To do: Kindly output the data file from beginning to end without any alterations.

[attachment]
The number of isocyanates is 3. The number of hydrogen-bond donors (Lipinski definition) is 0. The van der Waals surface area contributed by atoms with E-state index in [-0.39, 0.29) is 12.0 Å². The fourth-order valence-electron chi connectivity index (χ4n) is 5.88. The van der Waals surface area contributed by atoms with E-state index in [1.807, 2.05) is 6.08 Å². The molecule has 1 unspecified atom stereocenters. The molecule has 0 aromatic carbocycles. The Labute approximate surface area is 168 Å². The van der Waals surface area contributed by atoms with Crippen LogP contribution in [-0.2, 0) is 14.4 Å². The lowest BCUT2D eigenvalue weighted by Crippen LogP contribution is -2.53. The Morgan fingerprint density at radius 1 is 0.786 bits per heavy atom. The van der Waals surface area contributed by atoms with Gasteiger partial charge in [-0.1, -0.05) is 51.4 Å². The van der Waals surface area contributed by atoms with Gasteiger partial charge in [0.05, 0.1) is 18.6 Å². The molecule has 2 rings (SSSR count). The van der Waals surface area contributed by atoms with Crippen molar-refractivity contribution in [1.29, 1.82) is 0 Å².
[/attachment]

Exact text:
The number of isocyanates is 3. The number of hydrogen-bond donors (Lipinski definition) is 0. The van der Waals surface area contributed by atoms with E-state index in [-0.39, 0.29) is 12.0 Å². The fourth-order valence-electron chi connectivity index (χ4n) is 5.88. The van der Waals surface area contributed by atoms with E-state index in [1.807, 2.05) is 6.08 Å². The molecule has 1 unspecified atom stereocenters. The molecule has 0 aromatic carbocycles. The Labute approximate surface area is 168 Å². The van der Waals surface area contributed by atoms with Crippen LogP contribution in [-0.2, 0) is 14.4 Å². The lowest BCUT2D eigenvalue weighted by Crippen LogP contribution is -2.53. The Morgan fingerprint density at radius 1 is 0.786 bits per heavy atom. The van der Waals surface area contributed by atoms with Gasteiger partial charge in [-0.1, -0.05) is 51.4 Å². The van der Waals surface area contributed by atoms with Gasteiger partial charge in [0.05, 0.1) is 18.6 Å². The molecule has 2 rings (SSSR count). The van der Waals surface area contributed by atoms with Crippen molar-refractivity contribution in [1.29, 1.82) is 0 Å².